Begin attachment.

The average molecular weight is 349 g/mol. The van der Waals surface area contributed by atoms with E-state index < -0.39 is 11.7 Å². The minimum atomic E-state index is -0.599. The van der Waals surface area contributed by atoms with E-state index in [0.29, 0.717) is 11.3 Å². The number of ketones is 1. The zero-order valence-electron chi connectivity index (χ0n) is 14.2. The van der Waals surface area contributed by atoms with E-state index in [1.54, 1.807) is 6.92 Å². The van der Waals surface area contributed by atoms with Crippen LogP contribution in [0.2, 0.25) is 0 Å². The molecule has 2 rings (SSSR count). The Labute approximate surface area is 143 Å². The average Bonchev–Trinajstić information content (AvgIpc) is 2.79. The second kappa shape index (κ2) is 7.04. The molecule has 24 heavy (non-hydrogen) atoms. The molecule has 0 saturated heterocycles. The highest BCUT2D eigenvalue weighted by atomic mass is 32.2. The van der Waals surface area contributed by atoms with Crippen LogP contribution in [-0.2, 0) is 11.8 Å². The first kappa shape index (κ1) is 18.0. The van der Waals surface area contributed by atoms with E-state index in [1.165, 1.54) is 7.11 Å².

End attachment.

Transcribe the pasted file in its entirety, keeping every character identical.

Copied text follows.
The average molecular weight is 349 g/mol. The van der Waals surface area contributed by atoms with E-state index < -0.39 is 11.7 Å². The minimum atomic E-state index is -0.599. The van der Waals surface area contributed by atoms with E-state index in [0.29, 0.717) is 11.3 Å². The number of ketones is 1. The zero-order valence-electron chi connectivity index (χ0n) is 14.2. The van der Waals surface area contributed by atoms with E-state index in [1.54, 1.807) is 6.92 Å². The van der Waals surface area contributed by atoms with Crippen LogP contribution in [0.2, 0.25) is 0 Å². The molecule has 2 rings (SSSR count). The Labute approximate surface area is 143 Å². The average Bonchev–Trinajstić information content (AvgIpc) is 2.79. The second kappa shape index (κ2) is 7.04. The molecule has 24 heavy (non-hydrogen) atoms. The molecule has 0 saturated heterocycles. The highest BCUT2D eigenvalue weighted by atomic mass is 32.2. The van der Waals surface area contributed by atoms with Crippen LogP contribution in [-0.2, 0) is 11.8 Å². The first kappa shape index (κ1) is 18.0. The van der Waals surface area contributed by atoms with E-state index in [1.165, 1.54) is 7.11 Å².